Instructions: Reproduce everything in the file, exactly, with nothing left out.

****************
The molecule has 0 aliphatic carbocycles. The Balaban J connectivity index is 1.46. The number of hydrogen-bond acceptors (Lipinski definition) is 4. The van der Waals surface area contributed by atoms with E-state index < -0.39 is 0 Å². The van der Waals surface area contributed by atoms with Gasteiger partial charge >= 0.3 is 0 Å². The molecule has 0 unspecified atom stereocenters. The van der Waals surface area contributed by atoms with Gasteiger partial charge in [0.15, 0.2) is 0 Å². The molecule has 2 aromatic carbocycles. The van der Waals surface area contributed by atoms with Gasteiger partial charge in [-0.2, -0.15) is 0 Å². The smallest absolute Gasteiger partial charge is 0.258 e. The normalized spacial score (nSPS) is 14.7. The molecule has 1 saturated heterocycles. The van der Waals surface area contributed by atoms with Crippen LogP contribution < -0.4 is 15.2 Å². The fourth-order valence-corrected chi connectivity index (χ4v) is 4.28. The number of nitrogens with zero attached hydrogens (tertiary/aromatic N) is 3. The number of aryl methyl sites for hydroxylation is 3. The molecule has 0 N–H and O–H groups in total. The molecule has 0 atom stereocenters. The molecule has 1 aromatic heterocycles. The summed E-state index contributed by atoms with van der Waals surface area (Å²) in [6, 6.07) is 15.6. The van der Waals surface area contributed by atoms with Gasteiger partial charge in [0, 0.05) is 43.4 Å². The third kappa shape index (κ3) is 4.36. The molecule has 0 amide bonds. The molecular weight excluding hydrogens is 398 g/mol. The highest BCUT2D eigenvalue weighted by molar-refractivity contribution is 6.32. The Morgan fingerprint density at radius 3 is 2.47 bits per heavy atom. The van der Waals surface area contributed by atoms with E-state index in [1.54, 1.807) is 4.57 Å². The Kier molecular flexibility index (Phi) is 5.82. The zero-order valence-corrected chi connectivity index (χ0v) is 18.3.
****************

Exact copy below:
The molecule has 0 aliphatic carbocycles. The Balaban J connectivity index is 1.46. The number of hydrogen-bond acceptors (Lipinski definition) is 4. The van der Waals surface area contributed by atoms with E-state index < -0.39 is 0 Å². The van der Waals surface area contributed by atoms with Gasteiger partial charge >= 0.3 is 0 Å². The molecule has 0 unspecified atom stereocenters. The van der Waals surface area contributed by atoms with Gasteiger partial charge in [0.15, 0.2) is 0 Å². The molecule has 2 aromatic carbocycles. The van der Waals surface area contributed by atoms with Gasteiger partial charge in [-0.2, -0.15) is 0 Å². The smallest absolute Gasteiger partial charge is 0.258 e. The normalized spacial score (nSPS) is 14.7. The molecule has 1 saturated heterocycles. The van der Waals surface area contributed by atoms with Crippen LogP contribution < -0.4 is 15.2 Å². The fourth-order valence-corrected chi connectivity index (χ4v) is 4.28. The number of nitrogens with zero attached hydrogens (tertiary/aromatic N) is 3. The number of aryl methyl sites for hydroxylation is 3. The molecule has 0 N–H and O–H groups in total. The molecule has 0 atom stereocenters. The molecule has 1 aromatic heterocycles. The summed E-state index contributed by atoms with van der Waals surface area (Å²) in [6, 6.07) is 15.6. The van der Waals surface area contributed by atoms with Gasteiger partial charge in [0, 0.05) is 43.4 Å². The third kappa shape index (κ3) is 4.36. The molecule has 0 amide bonds. The molecular weight excluding hydrogens is 398 g/mol. The highest BCUT2D eigenvalue weighted by molar-refractivity contribution is 6.32. The Morgan fingerprint density at radius 3 is 2.47 bits per heavy atom. The van der Waals surface area contributed by atoms with E-state index in [1.54, 1.807) is 4.57 Å². The Kier molecular flexibility index (Phi) is 5.82. The zero-order valence-corrected chi connectivity index (χ0v) is 18.3.